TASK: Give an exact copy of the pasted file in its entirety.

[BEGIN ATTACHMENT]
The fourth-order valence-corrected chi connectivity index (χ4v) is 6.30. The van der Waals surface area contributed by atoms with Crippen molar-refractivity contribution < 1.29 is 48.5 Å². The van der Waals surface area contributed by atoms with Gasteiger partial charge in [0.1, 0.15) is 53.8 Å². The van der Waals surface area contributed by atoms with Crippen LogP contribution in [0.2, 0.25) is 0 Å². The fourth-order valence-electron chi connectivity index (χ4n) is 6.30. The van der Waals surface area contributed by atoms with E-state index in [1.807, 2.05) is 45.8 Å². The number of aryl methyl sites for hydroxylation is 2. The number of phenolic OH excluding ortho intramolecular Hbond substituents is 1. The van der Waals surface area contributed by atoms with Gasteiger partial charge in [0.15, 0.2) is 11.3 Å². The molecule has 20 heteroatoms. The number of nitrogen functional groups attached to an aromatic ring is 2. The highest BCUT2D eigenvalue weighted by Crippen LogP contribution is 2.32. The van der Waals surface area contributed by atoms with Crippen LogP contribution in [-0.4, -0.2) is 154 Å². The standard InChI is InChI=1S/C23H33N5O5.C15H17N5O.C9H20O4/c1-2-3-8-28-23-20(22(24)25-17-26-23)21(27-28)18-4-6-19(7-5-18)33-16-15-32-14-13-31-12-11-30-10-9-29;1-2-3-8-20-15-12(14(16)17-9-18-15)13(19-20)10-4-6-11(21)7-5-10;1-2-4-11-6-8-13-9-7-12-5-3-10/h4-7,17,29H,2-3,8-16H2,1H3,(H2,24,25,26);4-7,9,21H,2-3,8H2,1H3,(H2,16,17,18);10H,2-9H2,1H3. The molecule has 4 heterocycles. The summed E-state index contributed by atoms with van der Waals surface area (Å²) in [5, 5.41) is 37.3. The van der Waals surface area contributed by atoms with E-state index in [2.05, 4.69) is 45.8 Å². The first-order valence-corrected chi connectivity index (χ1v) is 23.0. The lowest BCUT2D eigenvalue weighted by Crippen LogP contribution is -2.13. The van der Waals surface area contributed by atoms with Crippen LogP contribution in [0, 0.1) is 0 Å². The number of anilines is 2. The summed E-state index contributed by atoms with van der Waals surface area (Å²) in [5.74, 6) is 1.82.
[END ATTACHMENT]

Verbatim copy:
The fourth-order valence-corrected chi connectivity index (χ4v) is 6.30. The van der Waals surface area contributed by atoms with Crippen molar-refractivity contribution < 1.29 is 48.5 Å². The van der Waals surface area contributed by atoms with Gasteiger partial charge in [0.1, 0.15) is 53.8 Å². The van der Waals surface area contributed by atoms with Crippen LogP contribution in [0.2, 0.25) is 0 Å². The fourth-order valence-electron chi connectivity index (χ4n) is 6.30. The van der Waals surface area contributed by atoms with E-state index in [1.807, 2.05) is 45.8 Å². The number of aryl methyl sites for hydroxylation is 2. The number of phenolic OH excluding ortho intramolecular Hbond substituents is 1. The van der Waals surface area contributed by atoms with Gasteiger partial charge in [0.15, 0.2) is 11.3 Å². The molecule has 20 heteroatoms. The number of nitrogen functional groups attached to an aromatic ring is 2. The highest BCUT2D eigenvalue weighted by Crippen LogP contribution is 2.32. The van der Waals surface area contributed by atoms with Crippen LogP contribution in [-0.4, -0.2) is 154 Å². The standard InChI is InChI=1S/C23H33N5O5.C15H17N5O.C9H20O4/c1-2-3-8-28-23-20(22(24)25-17-26-23)21(27-28)18-4-6-19(7-5-18)33-16-15-32-14-13-31-12-11-30-10-9-29;1-2-3-8-20-15-12(14(16)17-9-18-15)13(19-20)10-4-6-11(21)7-5-10;1-2-4-11-6-8-13-9-7-12-5-3-10/h4-7,17,29H,2-3,8-16H2,1H3,(H2,24,25,26);4-7,9,21H,2-3,8H2,1H3,(H2,16,17,18);10H,2-9H2,1H3. The molecule has 4 heterocycles. The summed E-state index contributed by atoms with van der Waals surface area (Å²) in [5, 5.41) is 37.3. The van der Waals surface area contributed by atoms with E-state index in [2.05, 4.69) is 45.8 Å². The first-order valence-corrected chi connectivity index (χ1v) is 23.0. The lowest BCUT2D eigenvalue weighted by Crippen LogP contribution is -2.13. The van der Waals surface area contributed by atoms with Crippen LogP contribution in [0, 0.1) is 0 Å². The number of anilines is 2. The summed E-state index contributed by atoms with van der Waals surface area (Å²) in [5.74, 6) is 1.82.